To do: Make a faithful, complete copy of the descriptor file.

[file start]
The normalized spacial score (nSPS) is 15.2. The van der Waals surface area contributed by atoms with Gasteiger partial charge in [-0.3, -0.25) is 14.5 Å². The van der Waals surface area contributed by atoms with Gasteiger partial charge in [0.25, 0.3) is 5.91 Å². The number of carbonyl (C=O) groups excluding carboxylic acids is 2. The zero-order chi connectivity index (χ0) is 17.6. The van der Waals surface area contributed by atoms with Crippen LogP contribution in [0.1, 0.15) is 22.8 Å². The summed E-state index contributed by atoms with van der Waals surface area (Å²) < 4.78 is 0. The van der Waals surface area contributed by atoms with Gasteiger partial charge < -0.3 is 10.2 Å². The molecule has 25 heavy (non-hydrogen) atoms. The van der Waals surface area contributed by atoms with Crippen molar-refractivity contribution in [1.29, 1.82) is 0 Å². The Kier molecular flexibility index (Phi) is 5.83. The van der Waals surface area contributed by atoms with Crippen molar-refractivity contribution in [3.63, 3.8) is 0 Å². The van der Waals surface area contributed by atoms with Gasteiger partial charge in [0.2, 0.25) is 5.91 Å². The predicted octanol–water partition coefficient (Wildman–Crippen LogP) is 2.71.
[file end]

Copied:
The normalized spacial score (nSPS) is 15.2. The van der Waals surface area contributed by atoms with Gasteiger partial charge in [-0.3, -0.25) is 14.5 Å². The van der Waals surface area contributed by atoms with Gasteiger partial charge in [0.25, 0.3) is 5.91 Å². The number of carbonyl (C=O) groups excluding carboxylic acids is 2. The zero-order chi connectivity index (χ0) is 17.6. The van der Waals surface area contributed by atoms with Crippen LogP contribution in [0.1, 0.15) is 22.8 Å². The summed E-state index contributed by atoms with van der Waals surface area (Å²) < 4.78 is 0. The van der Waals surface area contributed by atoms with Gasteiger partial charge < -0.3 is 10.2 Å². The molecule has 25 heavy (non-hydrogen) atoms. The van der Waals surface area contributed by atoms with Crippen molar-refractivity contribution in [1.29, 1.82) is 0 Å². The Kier molecular flexibility index (Phi) is 5.83. The van der Waals surface area contributed by atoms with Crippen molar-refractivity contribution in [3.63, 3.8) is 0 Å². The van der Waals surface area contributed by atoms with Gasteiger partial charge in [0.2, 0.25) is 5.91 Å². The predicted octanol–water partition coefficient (Wildman–Crippen LogP) is 2.71.